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Smith College moves ahead with plans to raze old Green Street Cafe building

This drawing shows Smith College's plan for use of the site of the former Green Street Cafe in Northampton. It will be mainly green space.

This drawing shows Smith College's plan for use of the site of the former Green Street Cafe in Northampton. It will be mainly green space. Purchase photo reprints »

The demolition comes some 18 months after the popular cafe closed its doors, bringing an end to a long-standing tenancy dispute between its owners and the college.

Plans call for the 66 Green St. site to be converted into a landscaped corridor between center campus and Ford Hall, the college’s engineering building, spokeswoman Kristen Cole said Monday.

The project will consist of one or two days of preparation starting Tuesday, May 28, with the heaviest work scheduled for Wednesday and Thursday of next week.

The Ford Hall parking lot will be closed for about two weeks. Arnold Avenue residents who park in the lot will receive parking passes for Smith’s nearby garage during that time, Cole said.

The Green Street area has undergone a dramatic change as part of the college’s effort to accommodate its engineering program, most notably with the completion of Ford Hall in 2009. The project required the demolition of four college-owned apartment buildings on Belmont and Arnold avenues and two buildings on Green Street that had been in college use.

About nine months ago, the college tore down a pair of houses at 21 and 27 Belmont Avenue following a one-year demolition delay imposed by the Historical Commission.

The commission also imposed a demolition delay on the old Green Street Cafe building last fall, but limited it to six months given the plans had been discussed in the public arena for some time, said Sarah LaValley, land use and conservation planner for the city.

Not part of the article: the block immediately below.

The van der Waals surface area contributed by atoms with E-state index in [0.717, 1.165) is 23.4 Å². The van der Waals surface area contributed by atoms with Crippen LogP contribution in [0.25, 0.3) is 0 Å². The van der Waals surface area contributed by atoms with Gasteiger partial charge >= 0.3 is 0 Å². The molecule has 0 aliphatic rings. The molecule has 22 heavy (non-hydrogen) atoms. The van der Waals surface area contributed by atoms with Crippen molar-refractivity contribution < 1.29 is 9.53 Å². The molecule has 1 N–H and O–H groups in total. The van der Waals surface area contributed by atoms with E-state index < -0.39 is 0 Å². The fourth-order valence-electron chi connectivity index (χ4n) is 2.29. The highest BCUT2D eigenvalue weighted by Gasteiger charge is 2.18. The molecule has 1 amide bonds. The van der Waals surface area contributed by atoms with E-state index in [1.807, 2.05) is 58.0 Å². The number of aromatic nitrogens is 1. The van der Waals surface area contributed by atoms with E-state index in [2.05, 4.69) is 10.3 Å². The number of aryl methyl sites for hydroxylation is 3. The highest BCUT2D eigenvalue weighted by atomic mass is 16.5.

LaValley said the commission felt the building was becoming “increasingly important in the streetscape” given the number of buildings that have been demolished in recent years. In the end, though, commissioners realized saving the building likely wasn’t feasible, LaValley said.

The building was constructed sometime between 1884 and 1895. Based on an old obituary, Mary Beth Warner lived in the house for a time. She is a descendant of Seth Warner, who has ties to Northampton’s early history, LaValley said.

Smith bought the building in 2007 from Housing and Economic Resources for Women, or HER, Inc., a nonprofit affordable housing organization. In addition to the cafe, the building contained some 15 single-room occupancy housing units. Part the agreement called for Smith to build a new and enhanced affordable housing development for HER at 180 Earle St.

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